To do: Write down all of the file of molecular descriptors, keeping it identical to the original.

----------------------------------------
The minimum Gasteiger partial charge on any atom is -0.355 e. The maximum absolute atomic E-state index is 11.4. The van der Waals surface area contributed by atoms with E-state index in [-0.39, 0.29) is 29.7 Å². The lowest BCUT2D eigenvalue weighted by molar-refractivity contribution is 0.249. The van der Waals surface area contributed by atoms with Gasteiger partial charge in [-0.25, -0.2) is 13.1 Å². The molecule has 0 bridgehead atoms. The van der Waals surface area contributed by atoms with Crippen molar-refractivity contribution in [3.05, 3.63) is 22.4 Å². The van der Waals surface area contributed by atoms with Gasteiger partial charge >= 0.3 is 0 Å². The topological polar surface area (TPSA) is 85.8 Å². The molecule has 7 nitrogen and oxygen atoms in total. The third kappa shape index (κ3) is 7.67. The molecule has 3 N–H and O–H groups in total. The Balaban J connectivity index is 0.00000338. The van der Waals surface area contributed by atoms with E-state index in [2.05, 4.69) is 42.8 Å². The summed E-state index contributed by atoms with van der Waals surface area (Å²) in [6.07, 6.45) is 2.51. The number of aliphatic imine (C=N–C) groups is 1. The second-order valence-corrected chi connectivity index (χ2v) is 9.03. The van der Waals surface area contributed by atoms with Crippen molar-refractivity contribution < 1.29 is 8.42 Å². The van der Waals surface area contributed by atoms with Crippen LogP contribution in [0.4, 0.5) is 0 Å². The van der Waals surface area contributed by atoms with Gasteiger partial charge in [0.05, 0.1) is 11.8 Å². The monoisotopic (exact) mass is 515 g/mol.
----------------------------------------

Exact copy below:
The minimum Gasteiger partial charge on any atom is -0.355 e. The maximum absolute atomic E-state index is 11.4. The van der Waals surface area contributed by atoms with E-state index in [-0.39, 0.29) is 29.7 Å². The lowest BCUT2D eigenvalue weighted by molar-refractivity contribution is 0.249. The van der Waals surface area contributed by atoms with Gasteiger partial charge in [-0.25, -0.2) is 13.1 Å². The molecule has 0 bridgehead atoms. The van der Waals surface area contributed by atoms with Crippen molar-refractivity contribution in [3.05, 3.63) is 22.4 Å². The van der Waals surface area contributed by atoms with Gasteiger partial charge >= 0.3 is 0 Å². The topological polar surface area (TPSA) is 85.8 Å². The molecule has 7 nitrogen and oxygen atoms in total. The third kappa shape index (κ3) is 7.67. The molecule has 3 N–H and O–H groups in total. The Balaban J connectivity index is 0.00000338. The van der Waals surface area contributed by atoms with E-state index in [2.05, 4.69) is 42.8 Å². The summed E-state index contributed by atoms with van der Waals surface area (Å²) in [6.07, 6.45) is 2.51. The number of aliphatic imine (C=N–C) groups is 1. The second-order valence-corrected chi connectivity index (χ2v) is 9.03. The van der Waals surface area contributed by atoms with Crippen molar-refractivity contribution < 1.29 is 8.42 Å². The van der Waals surface area contributed by atoms with Crippen LogP contribution in [0.4, 0.5) is 0 Å². The van der Waals surface area contributed by atoms with Gasteiger partial charge in [0.05, 0.1) is 11.8 Å². The monoisotopic (exact) mass is 515 g/mol.